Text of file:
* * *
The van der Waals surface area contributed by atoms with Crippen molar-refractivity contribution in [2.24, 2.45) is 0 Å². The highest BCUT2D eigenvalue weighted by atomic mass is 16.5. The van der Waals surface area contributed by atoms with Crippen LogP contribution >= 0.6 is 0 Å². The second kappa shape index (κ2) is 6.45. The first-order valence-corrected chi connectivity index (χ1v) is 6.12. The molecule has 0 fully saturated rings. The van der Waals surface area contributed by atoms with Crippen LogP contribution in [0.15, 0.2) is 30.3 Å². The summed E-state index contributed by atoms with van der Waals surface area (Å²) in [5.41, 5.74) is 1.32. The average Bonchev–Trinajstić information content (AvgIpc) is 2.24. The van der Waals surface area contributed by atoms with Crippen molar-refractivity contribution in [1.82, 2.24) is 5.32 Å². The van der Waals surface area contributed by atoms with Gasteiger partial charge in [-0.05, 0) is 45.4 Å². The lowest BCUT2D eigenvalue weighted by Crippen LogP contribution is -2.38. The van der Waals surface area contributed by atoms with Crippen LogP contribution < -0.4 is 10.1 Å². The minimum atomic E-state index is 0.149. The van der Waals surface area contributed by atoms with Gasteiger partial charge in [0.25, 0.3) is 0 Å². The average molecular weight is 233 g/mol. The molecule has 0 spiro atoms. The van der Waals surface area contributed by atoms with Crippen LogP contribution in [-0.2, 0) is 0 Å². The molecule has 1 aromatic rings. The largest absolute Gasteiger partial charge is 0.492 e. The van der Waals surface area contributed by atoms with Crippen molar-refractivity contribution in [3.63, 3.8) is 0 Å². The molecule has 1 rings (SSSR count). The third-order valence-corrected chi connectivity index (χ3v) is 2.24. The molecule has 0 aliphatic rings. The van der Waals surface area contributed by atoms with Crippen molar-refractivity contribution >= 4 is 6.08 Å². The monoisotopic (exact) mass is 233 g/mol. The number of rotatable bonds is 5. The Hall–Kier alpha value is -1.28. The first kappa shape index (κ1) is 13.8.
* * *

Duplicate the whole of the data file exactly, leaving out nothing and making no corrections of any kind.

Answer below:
The van der Waals surface area contributed by atoms with Crippen molar-refractivity contribution in [2.24, 2.45) is 0 Å². The highest BCUT2D eigenvalue weighted by atomic mass is 16.5. The van der Waals surface area contributed by atoms with Crippen LogP contribution >= 0.6 is 0 Å². The second kappa shape index (κ2) is 6.45. The first-order valence-corrected chi connectivity index (χ1v) is 6.12. The molecule has 0 fully saturated rings. The van der Waals surface area contributed by atoms with Crippen LogP contribution in [0.15, 0.2) is 30.3 Å². The summed E-state index contributed by atoms with van der Waals surface area (Å²) in [5.41, 5.74) is 1.32. The average Bonchev–Trinajstić information content (AvgIpc) is 2.24. The van der Waals surface area contributed by atoms with Crippen molar-refractivity contribution in [1.82, 2.24) is 5.32 Å². The van der Waals surface area contributed by atoms with Gasteiger partial charge in [-0.05, 0) is 45.4 Å². The lowest BCUT2D eigenvalue weighted by Crippen LogP contribution is -2.38. The van der Waals surface area contributed by atoms with Crippen LogP contribution < -0.4 is 10.1 Å². The minimum atomic E-state index is 0.149. The van der Waals surface area contributed by atoms with Gasteiger partial charge in [0.25, 0.3) is 0 Å². The average molecular weight is 233 g/mol. The molecule has 0 spiro atoms. The van der Waals surface area contributed by atoms with Crippen LogP contribution in [-0.2, 0) is 0 Å². The molecule has 1 aromatic rings. The largest absolute Gasteiger partial charge is 0.492 e. The van der Waals surface area contributed by atoms with Crippen molar-refractivity contribution in [3.63, 3.8) is 0 Å². The molecule has 1 rings (SSSR count). The third-order valence-corrected chi connectivity index (χ3v) is 2.24. The molecule has 0 aliphatic rings. The van der Waals surface area contributed by atoms with Crippen molar-refractivity contribution >= 4 is 6.08 Å². The monoisotopic (exact) mass is 233 g/mol. The number of rotatable bonds is 5. The Hall–Kier alpha value is -1.28. The first kappa shape index (κ1) is 13.8.